…who’s to blame?
I cannot blame the Church. I cannot blame the people who have needs. I cannot blame the call. I cannot blame Jesus. I cannot strip myself of what God has given me to make my life any easier.
Perhaps the blame goes to this story that I’ve crafted in my mind about a lonely girl in the company of God and gifting alone. Or maybe it’s my brain chemistry, which is naturally inclined to depression.
Maybe there’s fault on all sides or maybe I have missed something.
But whatever it is, sometimes I cannot fight anymore. But I know I’m not alone.
And I am slowly beginning to feel that less and less. I am slowly beginning to love myself more and that includes my giftedness. I used to hesitate to use that word, but I realize that it would be false humility to deny God-given abilities. When I use my gifts, I try to use them from a place of confidence over doubt. From a place of God’s acceptance and self-denial that is focused on others.
I am surrounded still, by need. Somehow I am beginning to see that some of it is my own — I am just as culpable in my own distance if I am not making efforts to self-advocate: That means reaching out, expressing my needs and desire for more in relationships.
People could get my story confused if they think that what I can do has anything to do with making me who I am. My story could get confused if people think what I do ever makes me feel better than them — I am still recovering from the desire for superficial friendships that look like acceptance and “wantedness.”
Jesus has called me, and sometimes I want to serve him to death, whether it is lonely or not. But sometimes I fight the weakness of my self-pitying tenancies which not only lead to the detriment of not only his Gospel, but his imago Dei in me.
…Jesus was needed but not wanted.
If anyone understands the loneliness of the call, it’s Jesus.
If anyone understands what it means to be needed but not wanted, it’s Jesus.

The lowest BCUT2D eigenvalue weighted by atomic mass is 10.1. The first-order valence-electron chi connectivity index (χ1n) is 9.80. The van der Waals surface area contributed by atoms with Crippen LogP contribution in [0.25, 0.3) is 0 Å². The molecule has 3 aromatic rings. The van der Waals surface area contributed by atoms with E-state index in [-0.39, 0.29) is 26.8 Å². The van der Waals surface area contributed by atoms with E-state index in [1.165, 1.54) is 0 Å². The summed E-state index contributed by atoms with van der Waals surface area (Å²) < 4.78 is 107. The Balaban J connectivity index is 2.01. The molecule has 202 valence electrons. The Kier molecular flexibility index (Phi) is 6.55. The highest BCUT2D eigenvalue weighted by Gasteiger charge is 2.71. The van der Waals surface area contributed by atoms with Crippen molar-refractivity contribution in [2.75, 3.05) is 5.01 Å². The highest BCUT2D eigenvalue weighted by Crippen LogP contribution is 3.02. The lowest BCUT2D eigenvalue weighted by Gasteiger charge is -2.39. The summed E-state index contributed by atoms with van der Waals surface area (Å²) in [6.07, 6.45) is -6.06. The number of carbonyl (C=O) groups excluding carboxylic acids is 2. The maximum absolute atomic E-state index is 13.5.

He felt the denial and separation from his friends.
He felt the chasm that separated him from those who did not share the same call as him. (Honestly, just like, pick any passage where Jesus is talking to the Pharisees.)
He retreated to quiet spaces to pray, despite the pressing demand of those who needed him…
If anyone understands the pain of sacrifice, it’s Jesus. His moment on the cross was one of equal elevation and humility. For a moment, he was separated from the Father. But there was no one else who could’ve done it.
…Is it better to be needed or wanted?
So I ask myself:
If you had the choice to go back, insert moments of more fun, more friends and less tears, would you do it? If you could erase all your gifts and be married with kids right now, would you do it?
Not at the expense of God-glorifying moments of sharing the gospel and bringing souls to Christ. If the decision comes down to lives and souls versus my loneliness, I want to be able to choose the path that Jesus did — even as I know it comes with a lot of tears and pain.
But it would be wrong for me to stop here, because Jesus never gave up on the “wanted” piece and he definitely wasn’t always alone. He made those choices the way he did because people were unable to love him in right relationship without his sacrifice.
This is where I am not like Jesus, and this is where I am coming to understand that a life of fruitlessness is giving up on wanting more of Jesus. If I settle for less than my all for the ease and approval of people, I would accept a superficial relationship with Jesus that hinges on a need for his grace, while sacrificing the desire to do life with my best friend.
…Jesus wants me.
This truth boggles my mind all the time. The reality that Jesus did what he did on the cross to bring me into relationship with him. To know that using my gifts in the kingdom of God is an invitation, not a demand. It’s a blessing, not a curse. It’s a celebration.
I struggle with what it means to be “wanted but not needed” because it’s not normal in human relationships. Even now, I find it hard to orient myself around friendships of both; of trust, of giving love and receiving love.
But Jesus wants me. That makes me worthy of a life of fulfillment. That makes for the kind of life that is situated in the liberation of daily sacrificial love —
Love that wrestles with and wins against my “needed but not wanted” story and reminds me of my eternal identity as one who is wanted, period.
This story is far from over.